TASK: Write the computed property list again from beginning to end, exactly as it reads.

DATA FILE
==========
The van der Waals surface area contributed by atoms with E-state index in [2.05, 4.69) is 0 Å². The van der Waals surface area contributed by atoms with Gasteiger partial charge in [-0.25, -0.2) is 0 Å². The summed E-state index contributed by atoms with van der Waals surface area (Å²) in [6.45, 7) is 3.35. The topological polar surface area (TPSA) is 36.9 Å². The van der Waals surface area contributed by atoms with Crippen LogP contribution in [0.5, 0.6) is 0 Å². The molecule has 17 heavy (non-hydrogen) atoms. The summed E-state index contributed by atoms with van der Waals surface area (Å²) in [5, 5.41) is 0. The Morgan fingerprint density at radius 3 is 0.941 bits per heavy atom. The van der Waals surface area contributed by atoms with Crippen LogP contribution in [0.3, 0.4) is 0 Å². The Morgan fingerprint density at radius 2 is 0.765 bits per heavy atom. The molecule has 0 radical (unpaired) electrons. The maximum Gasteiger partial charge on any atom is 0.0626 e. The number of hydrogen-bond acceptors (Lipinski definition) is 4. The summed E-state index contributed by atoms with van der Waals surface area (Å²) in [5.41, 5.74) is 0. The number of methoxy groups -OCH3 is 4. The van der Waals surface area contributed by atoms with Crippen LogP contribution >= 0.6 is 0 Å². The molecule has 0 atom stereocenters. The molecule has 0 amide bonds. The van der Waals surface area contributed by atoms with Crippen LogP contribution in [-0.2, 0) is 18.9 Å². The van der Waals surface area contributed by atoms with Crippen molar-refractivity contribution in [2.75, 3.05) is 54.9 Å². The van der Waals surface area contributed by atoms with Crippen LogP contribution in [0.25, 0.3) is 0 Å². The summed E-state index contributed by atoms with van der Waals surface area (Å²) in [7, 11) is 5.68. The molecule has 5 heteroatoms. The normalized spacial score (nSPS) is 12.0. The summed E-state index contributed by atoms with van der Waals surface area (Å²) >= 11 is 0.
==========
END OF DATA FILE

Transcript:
The van der Waals surface area contributed by atoms with E-state index in [2.05, 4.69) is 0 Å². The van der Waals surface area contributed by atoms with Gasteiger partial charge in [-0.25, -0.2) is 0 Å². The summed E-state index contributed by atoms with van der Waals surface area (Å²) in [6.45, 7) is 3.35. The topological polar surface area (TPSA) is 36.9 Å². The van der Waals surface area contributed by atoms with Crippen LogP contribution in [0.5, 0.6) is 0 Å². The molecule has 17 heavy (non-hydrogen) atoms. The summed E-state index contributed by atoms with van der Waals surface area (Å²) in [5, 5.41) is 0. The Morgan fingerprint density at radius 3 is 0.941 bits per heavy atom. The van der Waals surface area contributed by atoms with Crippen LogP contribution in [0.3, 0.4) is 0 Å². The Morgan fingerprint density at radius 2 is 0.765 bits per heavy atom. The molecule has 0 radical (unpaired) electrons. The maximum Gasteiger partial charge on any atom is 0.0626 e. The number of hydrogen-bond acceptors (Lipinski definition) is 4. The summed E-state index contributed by atoms with van der Waals surface area (Å²) in [5.41, 5.74) is 0. The number of methoxy groups -OCH3 is 4. The van der Waals surface area contributed by atoms with Crippen LogP contribution >= 0.6 is 0 Å². The molecule has 0 atom stereocenters. The molecule has 0 amide bonds. The van der Waals surface area contributed by atoms with Crippen LogP contribution in [-0.2, 0) is 18.9 Å². The van der Waals surface area contributed by atoms with Crippen molar-refractivity contribution in [2.75, 3.05) is 54.9 Å². The van der Waals surface area contributed by atoms with Crippen LogP contribution in [0.25, 0.3) is 0 Å². The summed E-state index contributed by atoms with van der Waals surface area (Å²) in [7, 11) is 5.68. The molecule has 5 heteroatoms. The normalized spacial score (nSPS) is 12.0. The summed E-state index contributed by atoms with van der Waals surface area (Å²) >= 11 is 0.